Study: Increased risk for young people and skin cancer

(CBS News) May is National Skin Cancer Awareness Month, and it's important that everyone understand the risks. This disease not only impacts adults but surprisingly research is finding more and more young people are being diagnosed with skin cancer.

Doctors at the Mayo Clinic report a sharp increase in skin cancer, specifically melanoma, among people in their teens and 20s.

The researchers believe that in order to prevent these statistics from rising more, awareness of how to prevent skin cancer should start at an early age, so they created a public service announcement geared toward children.

"There is an astonishing increase in melanoma amongst young people, eight-fold increase, the doctors' research shows, in young women and four-fold for the young men," said Dr. James Levine. Levine, a professor of medicine at the Mayo Clinic, narrates the television spot and is a melanoma survivor.

Research shows that the lifetime risk of melanoma is higher in males than in females, but the opposite is true in young adults and adolescents. Women are more susceptible, partially in part to more tanning-bed exposure. In fact, each sunburn or tan raises these rates and the risk of melanoma doubles when a person has just five sunburns at any point in their life.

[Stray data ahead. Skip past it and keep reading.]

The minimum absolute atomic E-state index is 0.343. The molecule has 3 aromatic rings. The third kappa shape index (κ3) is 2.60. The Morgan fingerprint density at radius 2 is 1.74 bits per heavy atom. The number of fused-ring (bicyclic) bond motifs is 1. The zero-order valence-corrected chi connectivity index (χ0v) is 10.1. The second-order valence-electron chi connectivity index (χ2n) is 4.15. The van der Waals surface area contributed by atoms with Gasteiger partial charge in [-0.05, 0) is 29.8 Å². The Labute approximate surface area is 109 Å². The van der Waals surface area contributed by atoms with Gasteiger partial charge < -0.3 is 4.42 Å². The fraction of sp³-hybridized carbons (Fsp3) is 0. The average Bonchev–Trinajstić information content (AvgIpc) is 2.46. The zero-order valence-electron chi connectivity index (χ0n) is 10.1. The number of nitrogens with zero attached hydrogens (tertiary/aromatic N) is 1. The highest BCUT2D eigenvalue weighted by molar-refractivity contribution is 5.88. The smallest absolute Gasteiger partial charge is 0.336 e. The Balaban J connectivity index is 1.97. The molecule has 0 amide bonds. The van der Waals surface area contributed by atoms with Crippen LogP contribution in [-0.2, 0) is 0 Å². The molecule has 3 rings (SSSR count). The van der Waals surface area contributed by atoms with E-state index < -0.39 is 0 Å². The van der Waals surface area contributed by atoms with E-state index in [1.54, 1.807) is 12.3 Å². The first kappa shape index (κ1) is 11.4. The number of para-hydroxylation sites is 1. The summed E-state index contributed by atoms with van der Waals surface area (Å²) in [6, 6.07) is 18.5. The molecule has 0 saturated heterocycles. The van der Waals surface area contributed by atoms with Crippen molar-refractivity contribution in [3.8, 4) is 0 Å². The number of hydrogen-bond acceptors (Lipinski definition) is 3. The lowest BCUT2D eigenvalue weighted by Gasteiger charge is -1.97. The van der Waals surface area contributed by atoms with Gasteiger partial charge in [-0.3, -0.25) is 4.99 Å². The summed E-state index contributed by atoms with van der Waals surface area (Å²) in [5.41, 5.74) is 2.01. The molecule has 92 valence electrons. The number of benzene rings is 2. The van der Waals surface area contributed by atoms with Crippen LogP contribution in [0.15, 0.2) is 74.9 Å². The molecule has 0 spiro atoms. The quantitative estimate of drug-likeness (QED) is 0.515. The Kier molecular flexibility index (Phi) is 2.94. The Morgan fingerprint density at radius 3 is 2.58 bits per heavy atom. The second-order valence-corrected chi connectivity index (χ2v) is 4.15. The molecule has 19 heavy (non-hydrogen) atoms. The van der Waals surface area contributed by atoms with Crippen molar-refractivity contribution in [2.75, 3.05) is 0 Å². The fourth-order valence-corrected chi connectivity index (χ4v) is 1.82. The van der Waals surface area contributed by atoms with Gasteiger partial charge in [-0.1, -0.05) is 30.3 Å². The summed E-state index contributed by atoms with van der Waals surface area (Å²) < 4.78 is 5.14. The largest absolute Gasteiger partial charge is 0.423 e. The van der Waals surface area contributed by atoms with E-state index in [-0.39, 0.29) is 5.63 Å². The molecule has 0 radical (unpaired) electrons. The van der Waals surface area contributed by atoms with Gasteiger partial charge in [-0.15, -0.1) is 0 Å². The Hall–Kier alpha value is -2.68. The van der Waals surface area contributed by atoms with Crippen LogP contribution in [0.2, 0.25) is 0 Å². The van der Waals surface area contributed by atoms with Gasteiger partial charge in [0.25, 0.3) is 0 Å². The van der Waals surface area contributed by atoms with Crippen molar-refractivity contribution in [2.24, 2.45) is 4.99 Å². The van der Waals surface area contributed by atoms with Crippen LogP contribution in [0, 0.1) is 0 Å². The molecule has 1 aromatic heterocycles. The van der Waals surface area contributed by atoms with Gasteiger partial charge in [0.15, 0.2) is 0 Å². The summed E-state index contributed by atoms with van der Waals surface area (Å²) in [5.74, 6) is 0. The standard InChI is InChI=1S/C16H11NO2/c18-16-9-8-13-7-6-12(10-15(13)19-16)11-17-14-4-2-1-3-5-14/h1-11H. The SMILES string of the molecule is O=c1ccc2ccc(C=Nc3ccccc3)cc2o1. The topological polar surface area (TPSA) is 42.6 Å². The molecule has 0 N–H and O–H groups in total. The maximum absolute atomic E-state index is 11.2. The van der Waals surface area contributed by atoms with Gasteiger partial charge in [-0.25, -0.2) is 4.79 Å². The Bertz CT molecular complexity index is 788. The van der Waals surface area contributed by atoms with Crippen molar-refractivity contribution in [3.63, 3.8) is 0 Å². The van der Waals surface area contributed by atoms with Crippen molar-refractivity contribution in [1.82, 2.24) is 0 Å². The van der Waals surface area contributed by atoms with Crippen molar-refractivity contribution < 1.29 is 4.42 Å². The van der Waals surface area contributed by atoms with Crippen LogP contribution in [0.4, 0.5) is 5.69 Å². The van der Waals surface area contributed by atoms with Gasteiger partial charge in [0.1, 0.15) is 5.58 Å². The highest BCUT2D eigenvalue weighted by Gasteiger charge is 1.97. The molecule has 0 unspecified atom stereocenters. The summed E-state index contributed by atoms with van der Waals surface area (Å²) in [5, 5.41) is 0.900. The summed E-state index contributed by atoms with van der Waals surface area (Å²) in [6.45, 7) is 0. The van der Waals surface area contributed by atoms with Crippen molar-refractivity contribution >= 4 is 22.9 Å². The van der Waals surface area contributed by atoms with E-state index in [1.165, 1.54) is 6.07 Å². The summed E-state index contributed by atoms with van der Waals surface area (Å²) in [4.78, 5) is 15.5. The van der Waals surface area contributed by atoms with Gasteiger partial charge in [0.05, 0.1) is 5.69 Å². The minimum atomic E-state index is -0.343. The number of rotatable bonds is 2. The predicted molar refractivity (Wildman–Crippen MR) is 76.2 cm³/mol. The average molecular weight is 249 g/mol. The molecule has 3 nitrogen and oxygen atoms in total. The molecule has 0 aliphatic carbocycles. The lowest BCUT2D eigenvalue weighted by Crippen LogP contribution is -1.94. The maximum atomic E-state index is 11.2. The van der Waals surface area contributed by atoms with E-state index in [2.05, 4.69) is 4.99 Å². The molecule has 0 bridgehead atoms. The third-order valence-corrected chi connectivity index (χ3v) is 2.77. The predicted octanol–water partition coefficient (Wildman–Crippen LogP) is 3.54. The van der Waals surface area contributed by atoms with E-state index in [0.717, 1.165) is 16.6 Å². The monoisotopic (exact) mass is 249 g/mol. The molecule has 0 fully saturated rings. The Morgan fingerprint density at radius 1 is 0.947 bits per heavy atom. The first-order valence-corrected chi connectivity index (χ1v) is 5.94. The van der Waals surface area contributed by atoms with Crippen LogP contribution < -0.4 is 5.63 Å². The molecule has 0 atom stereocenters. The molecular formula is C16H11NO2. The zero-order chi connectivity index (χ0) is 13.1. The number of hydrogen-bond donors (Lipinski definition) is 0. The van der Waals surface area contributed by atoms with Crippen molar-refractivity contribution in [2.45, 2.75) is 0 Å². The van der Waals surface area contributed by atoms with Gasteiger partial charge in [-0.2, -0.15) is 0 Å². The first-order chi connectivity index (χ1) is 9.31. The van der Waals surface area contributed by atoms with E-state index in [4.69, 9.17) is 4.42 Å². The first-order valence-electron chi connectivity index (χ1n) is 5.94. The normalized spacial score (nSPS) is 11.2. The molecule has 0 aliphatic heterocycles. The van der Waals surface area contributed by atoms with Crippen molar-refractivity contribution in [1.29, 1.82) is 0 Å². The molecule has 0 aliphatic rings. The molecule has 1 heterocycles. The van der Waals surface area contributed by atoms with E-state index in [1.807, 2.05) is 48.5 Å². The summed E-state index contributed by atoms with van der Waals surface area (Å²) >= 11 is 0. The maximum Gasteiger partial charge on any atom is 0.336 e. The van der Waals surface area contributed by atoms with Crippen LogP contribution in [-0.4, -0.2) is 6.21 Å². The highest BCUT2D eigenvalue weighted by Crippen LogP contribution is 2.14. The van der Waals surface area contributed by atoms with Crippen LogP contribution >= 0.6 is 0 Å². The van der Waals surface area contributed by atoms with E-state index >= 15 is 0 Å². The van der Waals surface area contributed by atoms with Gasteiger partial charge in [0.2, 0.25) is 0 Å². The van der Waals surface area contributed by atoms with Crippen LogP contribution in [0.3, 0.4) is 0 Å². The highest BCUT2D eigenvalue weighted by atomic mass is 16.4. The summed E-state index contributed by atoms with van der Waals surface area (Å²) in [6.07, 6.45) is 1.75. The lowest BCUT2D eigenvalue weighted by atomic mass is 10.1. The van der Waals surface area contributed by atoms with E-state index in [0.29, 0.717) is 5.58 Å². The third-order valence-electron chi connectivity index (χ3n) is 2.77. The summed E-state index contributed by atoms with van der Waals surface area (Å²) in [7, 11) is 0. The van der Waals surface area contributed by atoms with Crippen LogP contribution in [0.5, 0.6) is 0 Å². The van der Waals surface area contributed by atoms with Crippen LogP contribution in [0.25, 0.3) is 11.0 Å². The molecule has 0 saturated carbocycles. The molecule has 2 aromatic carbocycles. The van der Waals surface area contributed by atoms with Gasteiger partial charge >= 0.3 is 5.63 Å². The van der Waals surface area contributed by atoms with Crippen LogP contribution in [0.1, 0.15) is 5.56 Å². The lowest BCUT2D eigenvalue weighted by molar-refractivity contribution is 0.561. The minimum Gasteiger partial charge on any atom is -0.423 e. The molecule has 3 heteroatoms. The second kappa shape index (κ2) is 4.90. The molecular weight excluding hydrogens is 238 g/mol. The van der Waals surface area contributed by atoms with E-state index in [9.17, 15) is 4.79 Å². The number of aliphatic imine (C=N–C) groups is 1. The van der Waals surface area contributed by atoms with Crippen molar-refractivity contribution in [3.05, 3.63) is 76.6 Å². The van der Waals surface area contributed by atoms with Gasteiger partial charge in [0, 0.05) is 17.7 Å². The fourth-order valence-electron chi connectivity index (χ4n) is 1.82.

However, this is a preventable cancer, and there any many things people can do to lessen their sun exposure. Levine suggests wearing sunscreen everyday and making sure it prevents against both UVA and UVB rays.

He also said the number-one thing people forget is they need to apply the lotion at least 30 minutes before going out in the sun; otherwise you will burn because it does not start working right away.

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Also, you need to be conscious of your own skin and make sure to go to a doctor when you notice any changes. Skin cancer is the most common form of cancer in the United States, so it's important to be aware of changes on your body. Levine suggests attaching an abnormal mole characteristic to the letters A, B, C, D and E to remember what to look for.

"The A is the asymmetry, if one half of the mole looks different to the other half of the mole. The B is if the border is irregular, that's worrisome. C, if it's more than one color, that needs to be checked. D is the diameter, and this is simple, if it's bigger than an eraser head, get it checked, and E is the evolution, so if it is changing or getting higher, deeper, it needs to be checked," he said. "And the bottom line is, and I assure you from personal experience, is it's easier to get it checked early than watch it and say well perhaps it will get better. It needs to be checked."

For Dr. James Levine's full interview, watch the video in the player above.

  • Shoshana Davis

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